I’m always somewhat skeptical when it comes to plot-based decision making in games. Typically, you’ll be offered one of three choices in every situation: something a nice person would do, something a mean person would do, and something that falls somewhere in between the two.
The consequences of these decisions usually manifest in how the NPC you’re interacting with responds to you, or you might avoid or initiate a combat encounter based on what you selected. Only very rarely do your decisions in a game cause sweeping changes to your experience with it as compared to someone else.
Enter Hindsight 20/20 – Wrath of the Raakshasa, developed and published by Triple-I Games on September 9th, 2021 with the specific aim of changing its narrative based on player actions and offering situations that are more grey than black or white. It will be available on PC, PS4, PS5, Nintendo Switch, and Xbox One. The PC version was played for this review.
Jehan Is Back In Town
Hindsight 20/20 is centered around Jehan, a masked, one-armed warrior returning to his home of Champaner after an extended absence. A viral outbreak in the city limits is affecting some of its citizens, mutating them into disfigured, violent beings called the Raakshasa. As the city’s culture values the sanctity of life above all, the people of Champaner are caught at a crossroads between upholding their beliefs and quelling the outbreak before it spreads more rampantly. Further complicating matters is Gibsonia, a separate city inhabited entirely by Raakshasa. Sinha, their leader, is in possession of a superweapon called the Trishakti, and thus has the ability to destroy Champaner in an instant. Jehan’s mission is to influence the events of both cities through his decisions to avoid the destruction of his hometown.
Delving further into the specifics of the narrative would be doing the game a disservice. Part of the fun of the plot is parsing the feelings and actions of the townspeople and their leaders as you work your way through it. This is doubly true on repeat playthroughs, when you’re going out of your way to do things differently than you did before just to see how things can play out.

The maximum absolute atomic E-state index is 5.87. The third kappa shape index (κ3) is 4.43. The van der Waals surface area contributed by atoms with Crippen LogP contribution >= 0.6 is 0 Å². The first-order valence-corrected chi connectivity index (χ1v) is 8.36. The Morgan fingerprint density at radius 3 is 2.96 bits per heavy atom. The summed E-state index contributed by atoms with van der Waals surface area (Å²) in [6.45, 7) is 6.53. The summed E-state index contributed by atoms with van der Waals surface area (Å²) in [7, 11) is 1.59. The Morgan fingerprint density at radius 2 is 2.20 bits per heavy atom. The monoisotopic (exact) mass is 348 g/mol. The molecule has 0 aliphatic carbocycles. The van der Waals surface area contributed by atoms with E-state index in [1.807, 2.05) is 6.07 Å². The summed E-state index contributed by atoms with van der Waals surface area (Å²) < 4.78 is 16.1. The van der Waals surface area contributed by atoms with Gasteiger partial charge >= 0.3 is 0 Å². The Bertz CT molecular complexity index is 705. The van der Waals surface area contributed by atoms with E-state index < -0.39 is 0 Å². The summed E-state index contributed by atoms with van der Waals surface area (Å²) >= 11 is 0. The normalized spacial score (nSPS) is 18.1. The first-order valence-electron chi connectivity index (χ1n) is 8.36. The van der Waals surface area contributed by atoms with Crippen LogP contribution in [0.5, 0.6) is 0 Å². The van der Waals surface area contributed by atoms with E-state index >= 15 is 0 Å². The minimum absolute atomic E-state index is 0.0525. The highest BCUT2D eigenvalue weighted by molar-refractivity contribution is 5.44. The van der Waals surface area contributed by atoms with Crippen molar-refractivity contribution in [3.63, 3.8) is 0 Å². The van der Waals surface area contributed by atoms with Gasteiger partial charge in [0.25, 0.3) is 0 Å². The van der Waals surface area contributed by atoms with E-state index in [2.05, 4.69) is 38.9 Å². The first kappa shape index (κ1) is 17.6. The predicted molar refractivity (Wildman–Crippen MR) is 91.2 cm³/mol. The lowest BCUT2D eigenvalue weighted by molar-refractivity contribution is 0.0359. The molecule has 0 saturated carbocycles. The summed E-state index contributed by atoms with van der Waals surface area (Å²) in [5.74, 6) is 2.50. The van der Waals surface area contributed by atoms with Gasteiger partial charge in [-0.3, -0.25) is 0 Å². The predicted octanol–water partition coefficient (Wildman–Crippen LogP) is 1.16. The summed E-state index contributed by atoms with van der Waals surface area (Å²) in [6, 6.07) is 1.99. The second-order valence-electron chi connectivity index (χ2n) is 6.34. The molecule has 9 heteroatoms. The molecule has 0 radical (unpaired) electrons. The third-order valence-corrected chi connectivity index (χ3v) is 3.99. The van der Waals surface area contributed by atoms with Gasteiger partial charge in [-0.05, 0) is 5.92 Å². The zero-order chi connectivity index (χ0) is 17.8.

That said, while Hindsight 20/20 absolutely depicts its situations in a way that’s more nuanced than not, I did find myself consistently wishing the game took more time to dig a little deeper into what was really motivating these characters and their actions. Especially on followup playthroughs, they all begin to feel a bit more superficial and shallow than they seem initially.
In any game that makes it a point to offer a variety of different outcomes based on player input, some concessions will have to be made with how well it tells its story. That’s simply the nature of the beast, and in Hindsight 20/20‘s case this shows up in some of the characters and dialogue feeling a bit ham-fisted or overly expository at times. It does result in some lines falling flat in the moment, but it unexpectedly ends up being something of a boon for the game’s story.
Hindsight 20/20 has its title for a reason; all of its elements explore the idea of looking back on one’s decisions and wondering how different the future could have been. After you get a few playthroughs under your belt, you start to realize that it’s not really about the characters and plot of Hindsight 20/20 themselves, but rather the concepts and ideas they represent. When viewed from this angle, I found the relative simplicity of the game’s plotlines and characters to feel more like an intentional choice than an authorial misstep, and the focus on its titular idiom is impressive.
Staying Your Hand or Slaying the Land
Most of your time in Hindsight 20/20 is spent dungeon crawling. You’ll be working your way through enemy encounters, avoiding obstacles, and earning keys in order make your way through a variety of different locations.
The player is given access to two weapons in every battle: the stun baton and the sword. The baton will defeat the enemies non-lethally, while the sword will absolutely not do that. You can switch between either at any time, allowing you to kill certain enemies and spare others in the same encounter. Both of them are based on chaining together a series of six consecutive strikes, with only the third and sixth successful hits actually dealing any damage or dropping resources for your special abilities.
The sword combos are based simply on successive hits, but the stun baton’s combo count only increases if you’re alternating between different targets. It’s a lot of fun to watch Jehan bounce back and forth between enemies like a pinball, and the controls are tight and responsive when an enemy catches you off guard and you’re forced to dash away to avoid taking damage.